Many people working with Direct Sales (both men and women) are probably venturing into the realm of a personal business for the first time. That’s something to be app loaded because there’s absolutely nothing in the world like being your own boss. Even if you (or she) have worked in someone else’s business, it’s just a totally different world running your own, especially when it comes to taxes and organization.
But being your own boss comes with a downside – huge amounts of responsibility. No matter what your previous experience or education, you will be expected to run your business professionally. If you don’t, and you get audited, there’s a good chance you’ll be in trouble. I’m going to try to lay down some basics here. By no means is this comprehensive, so take some time to educate yourself as well. This is a good place for a Direct Sales Husband to step in and help, check the books, and make sure nothing gets missed.
For every direct sales consultant, regardless of her level, here’s where you should start:
1. Keep your business activities as separate from your personal activities as possible. Get a separate business bank account (and pay all your business expenses out of it). Get yourself a business phone line.
2. Create an office in your home. Even if it’s just a corner of a room, keep all of your business stuff there. Preferably have your own room for this (and know the square footage)
3. For each party, keep a record of mileage, the hostess gift(s), door prizes, food you’ve purchased. Returns of product. Make sure you include delivery mileage.
Check out the Party Tracker. (I created it for Holley’s Thirty-One business, but it may be generalizable. Feel free to modify it or make it your own. Don’t wait until later to track this stuff. Do it as soon as you can with each party.) Also make sure you track any money received vs money owed for product. This is critical!
4. If your company requires you to keep inventory, make sure you follow this closely. Keep paper records. Even if you keep electronic records, keep a paper copy in case you have hard-drive failure.
5. For each month, reconcile ALL of your income and expenses.
I have an Expense Tracker for this too. (Again, it’s for Thirty-One, but you get the idea.) I think it’s a good idea to use a folder system so each month has its own folder. You put all your Party Tracker sheets in it, along with any receipts for expenses in the month and the Expense Tracker.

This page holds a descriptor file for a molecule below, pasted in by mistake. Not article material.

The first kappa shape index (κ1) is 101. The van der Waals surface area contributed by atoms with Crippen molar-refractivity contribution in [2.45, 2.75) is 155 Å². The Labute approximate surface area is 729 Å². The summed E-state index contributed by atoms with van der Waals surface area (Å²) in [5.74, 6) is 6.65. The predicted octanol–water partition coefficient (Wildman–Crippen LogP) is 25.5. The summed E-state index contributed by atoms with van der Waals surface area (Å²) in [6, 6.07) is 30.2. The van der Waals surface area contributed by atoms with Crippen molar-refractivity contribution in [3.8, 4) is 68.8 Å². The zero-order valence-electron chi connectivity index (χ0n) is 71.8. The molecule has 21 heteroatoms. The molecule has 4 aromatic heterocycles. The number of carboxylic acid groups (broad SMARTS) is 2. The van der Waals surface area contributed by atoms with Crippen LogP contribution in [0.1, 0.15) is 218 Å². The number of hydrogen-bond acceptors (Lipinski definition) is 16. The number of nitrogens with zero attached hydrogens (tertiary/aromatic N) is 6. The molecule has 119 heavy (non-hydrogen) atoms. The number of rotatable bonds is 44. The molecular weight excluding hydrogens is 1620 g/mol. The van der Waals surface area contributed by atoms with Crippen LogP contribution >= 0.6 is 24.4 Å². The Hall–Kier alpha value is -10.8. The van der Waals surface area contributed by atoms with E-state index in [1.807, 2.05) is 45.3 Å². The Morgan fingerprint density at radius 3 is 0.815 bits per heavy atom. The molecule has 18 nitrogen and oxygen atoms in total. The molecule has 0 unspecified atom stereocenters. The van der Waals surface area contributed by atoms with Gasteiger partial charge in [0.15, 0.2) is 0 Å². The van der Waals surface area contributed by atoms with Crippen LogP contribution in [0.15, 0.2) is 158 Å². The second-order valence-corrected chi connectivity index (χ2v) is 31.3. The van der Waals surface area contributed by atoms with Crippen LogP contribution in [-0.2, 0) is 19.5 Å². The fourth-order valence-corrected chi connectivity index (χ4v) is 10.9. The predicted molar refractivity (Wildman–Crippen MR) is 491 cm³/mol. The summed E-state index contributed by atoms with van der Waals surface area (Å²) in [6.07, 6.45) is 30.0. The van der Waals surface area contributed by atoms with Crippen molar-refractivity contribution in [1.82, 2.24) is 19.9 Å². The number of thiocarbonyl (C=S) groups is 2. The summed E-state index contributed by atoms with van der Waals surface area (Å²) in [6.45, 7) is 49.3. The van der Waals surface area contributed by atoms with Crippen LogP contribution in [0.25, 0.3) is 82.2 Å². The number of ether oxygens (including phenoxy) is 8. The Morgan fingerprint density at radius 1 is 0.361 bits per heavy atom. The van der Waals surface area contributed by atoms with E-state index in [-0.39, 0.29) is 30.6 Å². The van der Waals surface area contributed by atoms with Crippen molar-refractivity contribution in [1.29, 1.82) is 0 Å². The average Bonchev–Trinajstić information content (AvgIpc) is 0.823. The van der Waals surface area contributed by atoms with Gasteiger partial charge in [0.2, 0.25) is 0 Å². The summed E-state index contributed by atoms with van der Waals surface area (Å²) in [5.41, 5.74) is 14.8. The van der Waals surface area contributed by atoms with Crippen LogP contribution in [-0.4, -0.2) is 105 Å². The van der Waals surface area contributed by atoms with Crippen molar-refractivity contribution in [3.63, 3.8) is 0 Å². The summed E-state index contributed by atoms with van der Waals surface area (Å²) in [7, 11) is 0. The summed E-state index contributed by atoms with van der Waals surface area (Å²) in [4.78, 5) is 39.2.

6. Keep all your receipts that MAY be considered a business expense. Keep it in the monthly folder. Keep your folders together.
7. At the end of the year, you’ll have everything in one place. The 31 fold-n-file is a great item for keeping these things.
Common Direct Sales Expenses to Track Monthly:
- Cell Phone
- Internet Connection/Usage
- Office Supplies (paper, envelopes, printer ink, postage, pens, small office items)
- Specific Business Supplies (forms from your company, catalogs, display items)
- Product (both for display purposes and inventory if you have to carry inventory)
- Customer Incentives (items you give away, etc.)
- Travel Expenses (if you do a distant show/expo/etc, or even just for traveling to your shows.)
- Training & Education (there are personal coaches, all sorts of CD’s & DVD resources available)
- Team Incentives (if your wife has a team, this can be pretty significant, but make sure she keeps it reasonable! I’ve heard stories of some not-so-reasonable team gifts/incentives. Don’t let her fall into that trap!)
- Office Equipment & Depreciable Items (if you get a new computer for her business use, printer, scanner, fax machine, shredder, iPhone, etc.)
- Advertisement (post-cards, mini-catalogs, business cards, print ads, online ads, etc.)
For higher level leaders with sizable teams track everything above plus:
1. Expenses for team meetings.
2. Travel and expenses associated with national conference.
3. You’ll probably have more education/coaching costs. Remember books you buy to help you learn the business or just to learn business in general count.
4. You’ll have more team incentives to track.
5. If you attend any leadership retreats with the company or if you hold your own team retreats.
6. Consider a business assistant to do tasks you dread doing or that you find trip you up entirely too often.
7. Talk to other successful direct sales people and ask them who they use as their accountant. Make an appointment to talk strategy. At least yearly. This is NOT during tax season. It’s best to do after tax season (after the accountant takes their annual vacation after the tax crunch).
8. Consider incorporating. Discuss this with your accountant and a lawyer. If you’re making 6 figures, this is probably the right thing to do.
The most valuable piece of tax advice I can give you is to make an appointment with a good, aggressive accountant to discuss tax strategy for your business.
This is NOT to discuss this year’s taxes. It’s to discuss NEXT year’s taxes and what you should be looking for, tracking, deducting, etc. Talk to all of the most successful business people you know personally and use the most highly recommended accountant. You don’t want one who is a push-over. You want someone aggressive. It may cost a couple hundred dollars (or less, depending), but it’ll be an hour of your time and money very well spent for the future.
Girls: What other expenses do you have that I didn’t mention above?
Guys: What is your experience with running your own business? Did I miss anything in your opinion?